But Dr Loke was so ravenous to enumerate so-called errors in my opening, he embarrassingly mistook the openly-acknowledged difference in evidential-handling (“‘inadmissible’ is different from ‘less valuable’”) as a “fallacy of self-contradiction” (so-called error #1) for a point I wasn’t making, while simultaneously affirming (“in the latter case it is acceptable, even if less valuable”) the point I was making… the legal evidential spectrum and historical evidential spectrum use the same relative weighting.
Lest that was unclear, let’s simply affirm what lawyers, historians, Dr Loke and myself all agree upon here: secondary sources (hearsay) are LESS VALUABLE than primary sources (eye-witness testimony) in all situations.
And Dr Loke’s sources are secondary… at best. I’m not sure in what universe someone would argue that occasionally “acceptable” qualifies as “good”, but here we are.
Legal vs Historical – Difference in Purpose, Not in Evidential Standard
In an attempt to demonstrate “important differences between legal practices and historical evaluation”, Dr Loke provided this quotation…
‘In terms of social timeliness, there is no time limit for historical study, but the administration of justice has to solve urgent issues. Historians are surprised to find that judges only consider a small amount of “facts” in their convictions so that the trial can be continued. Lagarde believed that judicial evidence is formed in the procedure provided by law and leads to irrevocable conclusions. These are two reasons why they are different from historical evidence.’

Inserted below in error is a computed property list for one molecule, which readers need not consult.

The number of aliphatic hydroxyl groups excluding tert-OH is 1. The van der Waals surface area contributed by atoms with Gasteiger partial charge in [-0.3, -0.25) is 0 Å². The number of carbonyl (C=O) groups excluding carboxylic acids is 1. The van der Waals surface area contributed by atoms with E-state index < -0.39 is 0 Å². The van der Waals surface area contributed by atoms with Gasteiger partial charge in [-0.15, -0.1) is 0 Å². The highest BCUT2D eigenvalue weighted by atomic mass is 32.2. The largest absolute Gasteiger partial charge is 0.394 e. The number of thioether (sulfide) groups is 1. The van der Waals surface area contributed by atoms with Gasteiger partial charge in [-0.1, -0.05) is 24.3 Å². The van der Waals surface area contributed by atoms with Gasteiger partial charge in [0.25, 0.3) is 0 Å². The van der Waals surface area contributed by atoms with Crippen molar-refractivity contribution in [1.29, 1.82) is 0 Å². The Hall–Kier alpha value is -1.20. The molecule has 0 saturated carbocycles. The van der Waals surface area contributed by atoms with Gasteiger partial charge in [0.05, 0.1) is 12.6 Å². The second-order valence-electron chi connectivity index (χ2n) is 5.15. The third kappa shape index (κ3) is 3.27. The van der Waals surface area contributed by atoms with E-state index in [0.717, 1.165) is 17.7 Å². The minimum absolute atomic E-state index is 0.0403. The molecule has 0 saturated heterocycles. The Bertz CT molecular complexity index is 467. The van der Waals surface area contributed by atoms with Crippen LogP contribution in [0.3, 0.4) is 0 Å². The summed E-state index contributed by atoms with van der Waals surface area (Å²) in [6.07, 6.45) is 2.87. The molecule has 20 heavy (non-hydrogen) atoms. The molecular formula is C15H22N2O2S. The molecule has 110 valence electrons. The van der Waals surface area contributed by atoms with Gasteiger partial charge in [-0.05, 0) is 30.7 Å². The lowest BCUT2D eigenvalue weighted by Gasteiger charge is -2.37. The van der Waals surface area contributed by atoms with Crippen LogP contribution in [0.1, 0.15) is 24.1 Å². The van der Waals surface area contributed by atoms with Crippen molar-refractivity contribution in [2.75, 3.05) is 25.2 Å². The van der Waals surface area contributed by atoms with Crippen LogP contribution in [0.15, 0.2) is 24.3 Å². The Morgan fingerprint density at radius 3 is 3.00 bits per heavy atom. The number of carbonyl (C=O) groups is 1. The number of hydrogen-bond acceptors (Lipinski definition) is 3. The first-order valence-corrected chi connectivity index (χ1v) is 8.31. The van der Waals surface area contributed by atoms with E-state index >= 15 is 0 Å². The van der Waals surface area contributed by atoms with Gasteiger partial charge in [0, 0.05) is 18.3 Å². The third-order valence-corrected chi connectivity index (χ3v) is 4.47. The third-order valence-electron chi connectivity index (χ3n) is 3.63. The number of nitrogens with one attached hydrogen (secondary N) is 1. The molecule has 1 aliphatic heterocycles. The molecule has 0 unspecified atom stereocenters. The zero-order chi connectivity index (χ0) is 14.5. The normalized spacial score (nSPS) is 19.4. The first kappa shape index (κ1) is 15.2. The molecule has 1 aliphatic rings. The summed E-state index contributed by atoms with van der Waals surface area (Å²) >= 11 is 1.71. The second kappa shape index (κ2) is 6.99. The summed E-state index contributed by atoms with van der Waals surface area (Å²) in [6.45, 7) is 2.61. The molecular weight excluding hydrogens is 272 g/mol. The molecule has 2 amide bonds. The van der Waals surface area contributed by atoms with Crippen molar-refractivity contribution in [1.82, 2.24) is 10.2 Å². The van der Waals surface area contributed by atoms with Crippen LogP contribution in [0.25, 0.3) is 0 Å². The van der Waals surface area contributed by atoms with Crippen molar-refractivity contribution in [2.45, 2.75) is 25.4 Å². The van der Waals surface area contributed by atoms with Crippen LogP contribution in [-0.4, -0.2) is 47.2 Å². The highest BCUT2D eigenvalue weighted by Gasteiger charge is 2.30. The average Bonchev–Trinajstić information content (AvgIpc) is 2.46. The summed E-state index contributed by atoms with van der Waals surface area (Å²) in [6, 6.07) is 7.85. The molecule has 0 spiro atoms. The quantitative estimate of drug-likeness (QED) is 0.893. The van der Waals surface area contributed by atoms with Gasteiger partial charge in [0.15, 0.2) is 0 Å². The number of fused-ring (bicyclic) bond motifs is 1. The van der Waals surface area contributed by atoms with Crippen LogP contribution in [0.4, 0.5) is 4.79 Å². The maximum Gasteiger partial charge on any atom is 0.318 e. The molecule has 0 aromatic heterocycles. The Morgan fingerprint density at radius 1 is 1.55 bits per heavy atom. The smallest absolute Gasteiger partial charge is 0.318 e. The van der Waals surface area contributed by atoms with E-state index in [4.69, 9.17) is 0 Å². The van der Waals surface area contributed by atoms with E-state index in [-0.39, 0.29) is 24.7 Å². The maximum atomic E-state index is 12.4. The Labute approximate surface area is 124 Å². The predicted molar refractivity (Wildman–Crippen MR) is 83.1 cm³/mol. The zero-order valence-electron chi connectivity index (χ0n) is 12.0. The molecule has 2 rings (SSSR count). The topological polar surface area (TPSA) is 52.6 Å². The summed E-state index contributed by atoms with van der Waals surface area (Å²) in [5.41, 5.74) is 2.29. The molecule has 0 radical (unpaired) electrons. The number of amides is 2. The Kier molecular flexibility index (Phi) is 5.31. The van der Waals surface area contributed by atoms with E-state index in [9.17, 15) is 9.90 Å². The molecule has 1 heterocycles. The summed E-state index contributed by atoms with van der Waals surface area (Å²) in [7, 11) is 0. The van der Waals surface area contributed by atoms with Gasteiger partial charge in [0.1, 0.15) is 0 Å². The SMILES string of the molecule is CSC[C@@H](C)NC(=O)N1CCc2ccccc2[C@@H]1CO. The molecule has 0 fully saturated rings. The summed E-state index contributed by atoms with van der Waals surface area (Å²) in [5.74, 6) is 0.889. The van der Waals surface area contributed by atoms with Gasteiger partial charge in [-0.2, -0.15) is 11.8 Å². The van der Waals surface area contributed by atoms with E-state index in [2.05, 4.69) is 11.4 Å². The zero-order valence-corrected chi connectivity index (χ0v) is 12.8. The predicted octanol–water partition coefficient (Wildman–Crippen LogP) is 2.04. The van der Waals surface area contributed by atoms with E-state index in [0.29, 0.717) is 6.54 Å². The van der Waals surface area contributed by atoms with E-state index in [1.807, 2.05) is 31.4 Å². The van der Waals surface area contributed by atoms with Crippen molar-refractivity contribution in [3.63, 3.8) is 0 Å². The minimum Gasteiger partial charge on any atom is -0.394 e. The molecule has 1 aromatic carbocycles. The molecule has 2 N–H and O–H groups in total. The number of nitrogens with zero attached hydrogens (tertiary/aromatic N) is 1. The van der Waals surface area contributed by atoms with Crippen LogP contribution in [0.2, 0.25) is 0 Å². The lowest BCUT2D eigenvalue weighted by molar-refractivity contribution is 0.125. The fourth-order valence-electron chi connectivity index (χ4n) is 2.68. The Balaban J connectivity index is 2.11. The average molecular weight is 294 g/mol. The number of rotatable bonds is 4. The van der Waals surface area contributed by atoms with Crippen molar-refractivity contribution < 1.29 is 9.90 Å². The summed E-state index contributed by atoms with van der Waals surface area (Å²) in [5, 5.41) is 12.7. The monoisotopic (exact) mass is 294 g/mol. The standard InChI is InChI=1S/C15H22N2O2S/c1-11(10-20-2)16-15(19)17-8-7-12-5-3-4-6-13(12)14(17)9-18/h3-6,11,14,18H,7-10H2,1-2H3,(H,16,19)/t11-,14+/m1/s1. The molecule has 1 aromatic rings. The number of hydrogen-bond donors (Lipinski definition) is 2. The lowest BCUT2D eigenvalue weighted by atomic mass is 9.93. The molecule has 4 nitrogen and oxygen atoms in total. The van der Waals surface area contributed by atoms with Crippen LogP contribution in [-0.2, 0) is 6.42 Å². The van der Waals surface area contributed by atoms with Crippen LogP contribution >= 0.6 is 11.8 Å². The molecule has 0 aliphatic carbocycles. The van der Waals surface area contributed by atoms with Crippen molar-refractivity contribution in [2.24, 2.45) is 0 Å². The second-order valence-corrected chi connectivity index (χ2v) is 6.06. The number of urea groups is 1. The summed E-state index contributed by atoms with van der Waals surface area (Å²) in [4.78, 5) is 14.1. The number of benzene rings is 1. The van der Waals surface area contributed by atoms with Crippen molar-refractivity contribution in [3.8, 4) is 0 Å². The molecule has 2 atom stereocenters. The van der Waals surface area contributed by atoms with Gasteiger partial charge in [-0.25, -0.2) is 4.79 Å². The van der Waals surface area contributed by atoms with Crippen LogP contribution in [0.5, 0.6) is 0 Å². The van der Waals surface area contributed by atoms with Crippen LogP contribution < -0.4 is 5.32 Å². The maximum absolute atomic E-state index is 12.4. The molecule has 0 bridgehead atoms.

Of course, the first rule of evaluating “expert” quotations served up in debates (verbal, written, or even YouTube videos) is to go the source to see if context affirms the point it is being offered up to make. In this case, it was a bit of a trick because the originating 1998 paper called “The Historical Approach versus the Judicial Truth: Judges and Historians” was written in French and this Canadian must sheepishly admit that his French is rusty. Ultimately, my tenacity prevailed.